How to Print, Read, and Format a Python Traceback

Written by Coursera • Updated on

By the end of this tutorial, you will be able to retrieve, read, print, and format a Python traceback.

[Featured Image] Someone uses a desktop computer to print and log a python traceback

Materials Required: Latest version of Python (Python 3), an integrated development environment (IDE) of your choice (or terminal), stable internet connection

Prerequisites/helpful expertise: Basic knowledge of Python and programming concepts

The Python traceback module contains vital information for identifying and resolving problems in your code. Learning to use tracebacks will help you master the Python language and become a stronger programmer overall.

Glossary

TermDefinition
ExceptionA logical error that occurs during execution.
Printprint() is a function that converts a specified object into text and sends it to the screen or other standard output device.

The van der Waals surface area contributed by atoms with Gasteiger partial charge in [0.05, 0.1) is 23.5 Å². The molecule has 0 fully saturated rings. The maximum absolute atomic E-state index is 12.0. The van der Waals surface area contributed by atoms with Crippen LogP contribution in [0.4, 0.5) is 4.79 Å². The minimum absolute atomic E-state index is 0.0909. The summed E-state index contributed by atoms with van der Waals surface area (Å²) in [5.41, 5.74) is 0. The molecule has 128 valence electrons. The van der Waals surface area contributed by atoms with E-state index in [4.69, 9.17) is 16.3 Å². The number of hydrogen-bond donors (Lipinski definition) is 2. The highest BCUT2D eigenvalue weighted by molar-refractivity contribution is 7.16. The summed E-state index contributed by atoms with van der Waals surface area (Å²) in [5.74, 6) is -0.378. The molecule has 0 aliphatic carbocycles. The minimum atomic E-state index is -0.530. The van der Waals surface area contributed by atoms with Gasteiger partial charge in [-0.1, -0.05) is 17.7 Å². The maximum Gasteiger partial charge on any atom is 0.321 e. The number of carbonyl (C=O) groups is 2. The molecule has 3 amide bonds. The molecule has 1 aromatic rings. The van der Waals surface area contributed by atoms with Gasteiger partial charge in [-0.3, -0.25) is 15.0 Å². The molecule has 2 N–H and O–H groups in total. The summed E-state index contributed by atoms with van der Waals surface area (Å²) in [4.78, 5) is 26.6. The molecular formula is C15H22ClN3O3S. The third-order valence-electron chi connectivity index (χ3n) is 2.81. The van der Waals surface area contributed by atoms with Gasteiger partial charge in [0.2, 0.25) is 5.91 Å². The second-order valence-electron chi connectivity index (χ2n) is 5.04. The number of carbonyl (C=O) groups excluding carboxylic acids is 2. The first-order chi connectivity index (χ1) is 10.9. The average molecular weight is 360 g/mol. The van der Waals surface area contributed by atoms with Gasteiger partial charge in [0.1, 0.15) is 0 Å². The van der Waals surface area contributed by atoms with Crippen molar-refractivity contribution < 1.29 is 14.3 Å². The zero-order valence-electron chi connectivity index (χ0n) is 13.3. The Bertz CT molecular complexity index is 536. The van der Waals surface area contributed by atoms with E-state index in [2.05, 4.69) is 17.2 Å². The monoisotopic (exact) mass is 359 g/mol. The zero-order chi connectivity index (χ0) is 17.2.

OutputThe output is the end result of the code you have written. It’s what the computer puts out in response to your commands.
NewlineIn Python, \n is used to create a new line. If inserted into a string, all characters after \n will be added to a new line.
Stack trace A stack trace is a list of method calls that were active at the time that an error or exception was thrown. The term is commonly used synonymously with traceback, although they do notshare the same meaning. A traceback is a module unique to Python. It’s used to format, extract, and print stack traces.
MethodA method is a function that belongsto an object. For example, a list object has insert, remove, and sort methods associated with it. Methods are called on a specific object. In contrast, functions are called without any object.